You Still Need Facebook: The best practices of marketing on the largest social network


By Dan McCarthy

Despite the rise of Instagram, Snapchat and Twitter, even in 2018, Facebook remains king when it comes to event marketing. In EventMB’s State of the Events Industry Survey 2018, nearly three-quarters — 73.3 per cent — of planners said social media is their most important tool for marketing their events, while 88.1 per cent said they’re active on Facebook, as they should be. Facebook is by far the largest social network, with 2.20 billion active users as of March 2018. That’s nearly a third of the world’s population!

Furthermore, marketers spent a total of $70 billion on mobile advertising in 2015, 19 per cent of which was spent on Facebook. The jaw-dropping Facebook usage statistics can go on and on — its importance is a truism at this point. The point is, Facebook is the social network for promoting your event. Learn what the best practices and marketing trends are in 2018.

Understand Facebook’s Relevance Score

Facebook’s relevance score pertains to the effectiveness of a given ad. Using a secretly guarded and always-changing algorithm, it assigns a score to an ad based on customer responses and click-through rate. The score is on a simple 1-10 scale, the higher you can get it to 10, the cheaper the click-through. This is Facebook’s way of rewarding clever and high-performing ads.

So, how do you get the score up? Consider the following:

  • Use Facebook Insights to track ad interactions and determine which demographic is responding most to a particular ad. This way, you can make modifications based on each demographic’s response..
  • Create at least two of every type of ad so you can split test them. Split test various aspects, such as different calls to action (e.g. sign me up vs count me in).
  • Include an image. It’s common knowledge by now that ads with images perform better. Split test ads with the same message but different images. Unbeknownst to most marketers, Facebook will grade your ad based on your image. It will reduce the ad’s reach if it contains too much text overlay.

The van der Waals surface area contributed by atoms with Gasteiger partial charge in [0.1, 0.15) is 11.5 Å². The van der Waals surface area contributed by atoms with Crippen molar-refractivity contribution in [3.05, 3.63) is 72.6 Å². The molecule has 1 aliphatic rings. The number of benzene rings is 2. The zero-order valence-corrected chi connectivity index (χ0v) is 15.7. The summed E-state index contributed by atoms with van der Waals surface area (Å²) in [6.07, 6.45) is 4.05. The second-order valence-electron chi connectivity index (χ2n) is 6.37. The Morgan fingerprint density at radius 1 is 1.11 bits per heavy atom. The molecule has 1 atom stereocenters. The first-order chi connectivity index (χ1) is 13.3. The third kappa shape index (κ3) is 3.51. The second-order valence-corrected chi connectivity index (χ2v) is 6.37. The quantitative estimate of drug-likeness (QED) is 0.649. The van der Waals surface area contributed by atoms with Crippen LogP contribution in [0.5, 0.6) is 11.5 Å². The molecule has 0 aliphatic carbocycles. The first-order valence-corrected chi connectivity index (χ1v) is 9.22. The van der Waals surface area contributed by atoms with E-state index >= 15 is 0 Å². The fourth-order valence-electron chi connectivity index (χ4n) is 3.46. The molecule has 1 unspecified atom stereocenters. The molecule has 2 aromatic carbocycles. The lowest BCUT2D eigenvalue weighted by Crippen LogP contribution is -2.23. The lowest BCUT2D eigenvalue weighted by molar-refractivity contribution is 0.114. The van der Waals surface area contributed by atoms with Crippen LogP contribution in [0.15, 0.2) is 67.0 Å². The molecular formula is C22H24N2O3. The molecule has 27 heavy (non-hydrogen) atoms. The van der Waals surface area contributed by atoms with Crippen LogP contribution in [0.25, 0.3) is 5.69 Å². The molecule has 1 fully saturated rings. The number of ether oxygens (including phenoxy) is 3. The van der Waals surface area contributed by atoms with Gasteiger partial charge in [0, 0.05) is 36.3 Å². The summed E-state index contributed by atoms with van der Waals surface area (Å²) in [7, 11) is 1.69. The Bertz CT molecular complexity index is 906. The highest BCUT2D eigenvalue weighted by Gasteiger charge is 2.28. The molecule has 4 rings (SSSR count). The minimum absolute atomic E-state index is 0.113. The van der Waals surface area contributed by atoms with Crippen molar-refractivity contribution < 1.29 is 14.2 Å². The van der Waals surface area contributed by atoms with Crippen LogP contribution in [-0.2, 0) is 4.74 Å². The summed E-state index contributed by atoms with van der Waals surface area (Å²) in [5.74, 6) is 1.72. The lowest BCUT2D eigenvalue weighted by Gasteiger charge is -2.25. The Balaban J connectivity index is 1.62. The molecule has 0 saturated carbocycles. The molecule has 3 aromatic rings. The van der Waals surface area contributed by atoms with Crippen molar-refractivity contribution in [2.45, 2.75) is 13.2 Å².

Use Sequenced Ads

Are you familiar with sequential advertising? It’s an ongoing series of ads that build on one another. Start with one ad, then follow up with a second ad for the next few days that builds on the first. You continue this for as long as you choose, with each ad taking the viewer further down the sales funnel.

How effective are sequential ads? Here is a case study from the clothing company Refinery 29. It split tested two ads. The first was a simple ad with a message, image and call-to-action. The second ad was a sequential series of ads that, when pieced together, told a narrative about the company’s history.

The results? The sequential ad had an 87 per cent higher response rate. The subscription rate was also 56 per cent higher among followers who viewed the sequential ads.

You can do this for an event ad, with each successive ad highlighting a different aspect of the event, such as the main presentation, individual workshops and guest speakers.

Split Promotion

Split Promotion shouldn’t be confused with split testing. The former is a way of advertising that caters to different demographics within your core audience. If you’re hosting a conference, chances are that the event is split into different components with different speakers, workshops and perhaps even trade show booths. Attendees may have a preference towards a specific lecturer or workshop.

Instead of a single ad that promotes all of these, create an ad for each one. This was what Totally Thames did for its 2017 event where it split its event into smaller micro-events for each of its panel discussions featuring different artists. It promoted each micro-event independently. This way, followers who may not be interested in the event as a whole may be fascinated by at least one aspect of it.

Use Facebook Carousel Ads

Carousel ads are another form of Facebook Ads that novice marketers may be unfamiliar with. If you have more images that you would like to share, then this is the best approach where multiple images appear in a slideshow format under a single ad. Each image also links to a different page.

Carousel ads are a great alternative or companion to the split promotion method described above. Instead of showing an entirely different ad for each micro-event, stick to one ad with an image for each sub-event. Perhaps an image corresponding to a speaker or workshop facilitator with a link to that portion of the event’s web page. Facebook claims these ads, when utilized correctly, lowers cost-per-click rates by 20 to 30 per cent.

These methods are all still very valid in 2018. Utilizing the most up-to-date promotion ideas for conference events will cultivate interest in your conference and drive followers further down the funnel process.

About the author

Dan McCarthy is an Event Manager at Mask, an event management company based in the UK. Dan has 5 years of event project management under his belt. He has worked on many successful events, and currently, e shares his knowledge by writing on the company blog. Follow him on Twitter @DanCarthy2.

Venue & Supplier Profiles